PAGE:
First Sunday after Pentecost - Holy Trinity

 Sermon Text: Romans 5:1-5

 Other Readings: Number 6:22-27 and John 16:12-15


  1. This Sunday’s readings were selected because they especially highlight the doctrine of the Trinity, that our God is three persons in one God. It’s easier to see that teaching in our sermon text and in our Gospel reading (John 16:12-15)? But where can the teaching of the Trinity be seen in Numbers 6:22-27?
  2. Paul uses the word justified, and it’s a word that’s important not only in the Book of Romans but throughout his other epistles. What does the word justified mean? And in spiritual contexts, what is the basis for the word?
  3. What did Paul know about God producing perseverance, character, and hope, especially when a Christian is suffering? Confer Acts chapter 17.
  4. Paul says that we hope to receive God’s glory, and that this hope will not put us to shame because we will receive it. When you think of God’s glory, what comes to mind?


  1. The teaching does not seem to be explicit, but many point out that the teaching of the Trinity is probably implied in the threefold repetition of the blessing. The LORD, a very special name God has given himself, is repeated three times, perhaps an implied reference that our God is three in one.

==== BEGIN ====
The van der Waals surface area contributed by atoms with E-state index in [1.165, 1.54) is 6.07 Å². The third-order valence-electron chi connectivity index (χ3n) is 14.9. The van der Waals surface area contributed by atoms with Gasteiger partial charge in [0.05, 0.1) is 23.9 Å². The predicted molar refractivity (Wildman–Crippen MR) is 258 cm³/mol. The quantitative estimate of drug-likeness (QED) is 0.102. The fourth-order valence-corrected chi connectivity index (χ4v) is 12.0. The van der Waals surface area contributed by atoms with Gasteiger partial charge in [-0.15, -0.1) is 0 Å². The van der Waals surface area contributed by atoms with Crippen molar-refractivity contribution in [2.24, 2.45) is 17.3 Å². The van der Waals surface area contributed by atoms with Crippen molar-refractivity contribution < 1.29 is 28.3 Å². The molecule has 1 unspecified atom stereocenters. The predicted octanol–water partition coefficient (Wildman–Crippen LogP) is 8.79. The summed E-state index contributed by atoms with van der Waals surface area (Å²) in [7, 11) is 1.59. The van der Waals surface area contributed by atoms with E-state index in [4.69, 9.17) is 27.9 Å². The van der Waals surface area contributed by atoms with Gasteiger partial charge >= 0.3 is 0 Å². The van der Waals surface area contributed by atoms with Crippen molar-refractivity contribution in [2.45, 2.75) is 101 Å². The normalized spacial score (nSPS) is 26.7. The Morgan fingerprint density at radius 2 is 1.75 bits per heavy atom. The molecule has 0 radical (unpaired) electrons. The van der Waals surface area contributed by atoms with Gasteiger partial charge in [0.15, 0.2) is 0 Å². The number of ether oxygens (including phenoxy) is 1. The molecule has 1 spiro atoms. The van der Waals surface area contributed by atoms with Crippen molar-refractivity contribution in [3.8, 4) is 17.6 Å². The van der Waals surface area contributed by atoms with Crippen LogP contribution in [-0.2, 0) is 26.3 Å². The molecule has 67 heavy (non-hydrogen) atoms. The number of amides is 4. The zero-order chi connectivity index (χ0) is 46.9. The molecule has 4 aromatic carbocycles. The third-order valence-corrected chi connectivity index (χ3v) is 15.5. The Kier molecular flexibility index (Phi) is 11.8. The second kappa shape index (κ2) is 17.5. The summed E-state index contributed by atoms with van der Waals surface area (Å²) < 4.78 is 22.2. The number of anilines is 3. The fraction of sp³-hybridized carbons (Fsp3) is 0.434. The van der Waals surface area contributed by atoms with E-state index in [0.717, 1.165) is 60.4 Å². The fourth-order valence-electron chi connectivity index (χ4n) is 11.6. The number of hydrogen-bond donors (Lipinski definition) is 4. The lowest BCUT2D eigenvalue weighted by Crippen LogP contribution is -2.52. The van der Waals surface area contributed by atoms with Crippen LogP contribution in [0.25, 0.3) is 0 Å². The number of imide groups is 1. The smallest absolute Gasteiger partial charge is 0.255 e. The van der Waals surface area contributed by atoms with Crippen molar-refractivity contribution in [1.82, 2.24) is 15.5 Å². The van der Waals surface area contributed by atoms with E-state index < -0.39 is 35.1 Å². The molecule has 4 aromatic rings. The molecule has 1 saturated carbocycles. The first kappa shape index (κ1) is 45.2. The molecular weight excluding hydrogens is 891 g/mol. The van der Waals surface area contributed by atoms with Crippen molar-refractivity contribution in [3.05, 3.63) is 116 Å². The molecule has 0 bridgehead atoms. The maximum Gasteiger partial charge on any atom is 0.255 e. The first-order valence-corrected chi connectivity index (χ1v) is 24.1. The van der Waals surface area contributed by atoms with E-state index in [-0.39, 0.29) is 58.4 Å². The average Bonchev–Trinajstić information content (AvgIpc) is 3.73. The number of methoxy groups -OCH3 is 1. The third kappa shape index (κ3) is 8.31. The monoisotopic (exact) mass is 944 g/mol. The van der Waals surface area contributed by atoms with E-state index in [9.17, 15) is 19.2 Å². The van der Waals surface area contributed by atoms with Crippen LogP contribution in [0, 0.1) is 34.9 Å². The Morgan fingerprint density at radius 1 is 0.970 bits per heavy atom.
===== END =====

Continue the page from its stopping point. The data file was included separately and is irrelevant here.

2. To be justified means to be declared not guilty. In God’s courtroom, we are declared not guilty of our sins. This verdict is made on the person and work of Jesus Christ. We are declared “not guilty” because of what he has done for us, as received through faith in him.
  3. Paul endured much suffering, both in Acts 17 and throughout the Book of Acts. Through it all, he saw God’s love and grace at work through the promises and words God had given him. We can read about Paul’s perseverance, character, and hope especially in his letters to Timothy.
  4. Answers may vary on personal perspective, but that’s because books like Revelation (especially the closing chapters of Revelation) give us so much to think about in regard to God’s glory in heaven. When we do think about this and meditate on it, we must go to Scripture. We dare not come up with our own ideas of what our God-given glory ought to look like.